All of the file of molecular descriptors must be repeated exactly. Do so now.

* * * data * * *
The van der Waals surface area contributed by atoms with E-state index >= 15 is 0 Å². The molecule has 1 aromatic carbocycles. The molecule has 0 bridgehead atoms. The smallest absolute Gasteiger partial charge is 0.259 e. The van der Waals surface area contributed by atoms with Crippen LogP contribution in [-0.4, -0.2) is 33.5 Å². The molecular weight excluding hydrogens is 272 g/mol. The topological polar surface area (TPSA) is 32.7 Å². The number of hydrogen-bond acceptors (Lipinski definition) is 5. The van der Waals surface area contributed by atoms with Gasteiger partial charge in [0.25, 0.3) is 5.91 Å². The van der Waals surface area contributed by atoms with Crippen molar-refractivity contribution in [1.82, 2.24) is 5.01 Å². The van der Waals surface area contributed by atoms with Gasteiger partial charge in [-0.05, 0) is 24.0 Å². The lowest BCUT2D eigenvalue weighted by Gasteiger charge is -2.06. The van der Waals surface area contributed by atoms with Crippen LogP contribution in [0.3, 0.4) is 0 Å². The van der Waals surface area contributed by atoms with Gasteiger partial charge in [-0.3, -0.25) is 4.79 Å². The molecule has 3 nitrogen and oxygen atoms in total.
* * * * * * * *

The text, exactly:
The van der Waals surface area contributed by atoms with E-state index >= 15 is 0 Å². The molecule has 1 aromatic carbocycles. The molecule has 0 bridgehead atoms. The smallest absolute Gasteiger partial charge is 0.259 e. The van der Waals surface area contributed by atoms with Crippen LogP contribution in [-0.4, -0.2) is 33.5 Å². The molecular weight excluding hydrogens is 272 g/mol. The topological polar surface area (TPSA) is 32.7 Å². The number of hydrogen-bond acceptors (Lipinski definition) is 5. The van der Waals surface area contributed by atoms with Gasteiger partial charge in [0.25, 0.3) is 5.91 Å². The van der Waals surface area contributed by atoms with Crippen molar-refractivity contribution in [1.82, 2.24) is 5.01 Å². The van der Waals surface area contributed by atoms with Gasteiger partial charge in [-0.05, 0) is 24.0 Å². The lowest BCUT2D eigenvalue weighted by Gasteiger charge is -2.06. The van der Waals surface area contributed by atoms with Crippen LogP contribution in [0.3, 0.4) is 0 Å². The van der Waals surface area contributed by atoms with Gasteiger partial charge in [-0.3, -0.25) is 4.79 Å². The molecule has 3 nitrogen and oxygen atoms in total.